BT has plenty of ideas to help meet the Digital Britain plans for a universal broadband service – but the government needs to work out what services users need, says BT’s corporate strategy director
However, only 65 percent of the country has broadband: “Up to ten million folk have yet to find a reason to buy broadband,” he says. The digital inclusion office has an interesting job persuading those people to take on broadband – and as the services on the Internet change, that will become even more complex, he says.
But what do users actually want?
“We must move to a service debate,” says Dr Whitley. “The customer is not interested in the speeds, only in the services they can use.”
The universal service has not defined the services required, so it’s not clear whether the whole country simply needs a 2Mbps service that is good enough to run BBC iPlayer, or one that is good enough for videoconferencing amongst relatives.
Broadband can only become a utility when it’s clear how it will be used – like electricity and gas – he says. “As the government gets into the procurement stage, that will become clear.”
Given that, BT and others will be applying a range of technologies for the rest of the country, including remedial technologies like BT’s I-plate accelerator, a new faceplate that improves the signal in the home, which BT is giving, essentially, for free.
After that, there’s a “long tail”, he says, upgrading very long copper loops in rural areas. “Sometimes they aren’t rural – they can be new housing developments, far away from the local exchange – so -called ‘not-enough-spots'”.
“There’s real scope to apply the extra money which govt is proposing,” he says, “and a whole raft of technology solutions.” The difficulty is that the government money proposed is not a lot when spread over the whole country.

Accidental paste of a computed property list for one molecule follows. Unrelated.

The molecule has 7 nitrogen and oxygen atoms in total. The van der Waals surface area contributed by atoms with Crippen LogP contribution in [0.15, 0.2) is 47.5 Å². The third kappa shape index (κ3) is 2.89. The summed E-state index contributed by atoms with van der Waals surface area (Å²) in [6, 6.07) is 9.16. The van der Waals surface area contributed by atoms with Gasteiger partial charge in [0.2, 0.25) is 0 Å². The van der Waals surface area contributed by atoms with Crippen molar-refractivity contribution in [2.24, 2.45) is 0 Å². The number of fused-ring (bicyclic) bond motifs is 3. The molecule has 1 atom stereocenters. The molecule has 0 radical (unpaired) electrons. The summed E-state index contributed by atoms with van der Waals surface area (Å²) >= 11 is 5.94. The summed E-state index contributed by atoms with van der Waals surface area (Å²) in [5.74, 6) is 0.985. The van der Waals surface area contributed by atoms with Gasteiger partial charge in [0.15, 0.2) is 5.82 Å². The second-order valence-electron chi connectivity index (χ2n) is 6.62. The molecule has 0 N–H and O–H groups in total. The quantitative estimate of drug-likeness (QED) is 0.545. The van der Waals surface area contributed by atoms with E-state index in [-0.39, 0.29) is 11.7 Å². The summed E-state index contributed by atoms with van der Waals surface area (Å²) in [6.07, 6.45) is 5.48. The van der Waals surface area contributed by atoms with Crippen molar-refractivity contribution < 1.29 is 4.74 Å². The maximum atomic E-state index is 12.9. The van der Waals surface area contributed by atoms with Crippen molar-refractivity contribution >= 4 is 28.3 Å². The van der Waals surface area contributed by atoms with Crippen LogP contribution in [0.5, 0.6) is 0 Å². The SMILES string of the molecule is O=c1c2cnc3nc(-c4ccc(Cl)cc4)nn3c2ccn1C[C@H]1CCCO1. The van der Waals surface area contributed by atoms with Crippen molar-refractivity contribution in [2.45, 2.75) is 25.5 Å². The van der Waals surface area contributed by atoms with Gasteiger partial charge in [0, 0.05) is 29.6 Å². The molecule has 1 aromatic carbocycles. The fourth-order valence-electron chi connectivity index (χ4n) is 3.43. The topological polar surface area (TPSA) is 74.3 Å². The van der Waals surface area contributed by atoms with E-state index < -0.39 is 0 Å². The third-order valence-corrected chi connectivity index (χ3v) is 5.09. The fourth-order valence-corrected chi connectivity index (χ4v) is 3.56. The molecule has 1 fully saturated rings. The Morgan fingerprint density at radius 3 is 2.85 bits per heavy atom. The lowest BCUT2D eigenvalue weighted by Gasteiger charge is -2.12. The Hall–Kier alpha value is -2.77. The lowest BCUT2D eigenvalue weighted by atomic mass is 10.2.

BT’s OpenReach is working on inline repeaters, to improve broadband signals over long copper wires, and there are variations on the use of fibre-to-the-cabinet (FTTC), normally a technology to deliver “super-fast” broadband to a street. “Not-enough-spots” could be served by a big cabinet to save the expense of a new exchange.
“For the hardest cases, the really long lines and disparate areas, it will be a matter of getting the maps and duct plans out, to optimise against particular houses,” he says. Wireless will have a role, and for the last one percent, “the country will have rely on things like satellites as a catch-all.”
But those two options technology options are where the government will have to be specific about what sort of 2Mbps service it wants people to have, and for what applications. “The Digital Britain report says there will be a role for wireless, but the degree of that role is critically linked to what the services are,” he says. Some technologies might give 2Mbps in a speed test, but not be able to sustain it, or suffer from latency.
Wireless will suffer particularly here, he warns.
Internet connections can be bonded together, to reach the last few, he says: “We already use that for Ethernet in the first mile, and there is some very interesting stuff being tried at [BT’s research centre] Adastral Park.” The service is already available commercially, but can be pretty expensive, he says.
Overall, if the government specifies what service users get properly, delivering it is well within the country’s grasp – and the change in people’s lives could be enormous, says Dr Whitley.
In Part 2 of this interview, Dr Whitley talks about the moves to create super-fast services, and the governments efforts to fund these with a broadband levy. , using the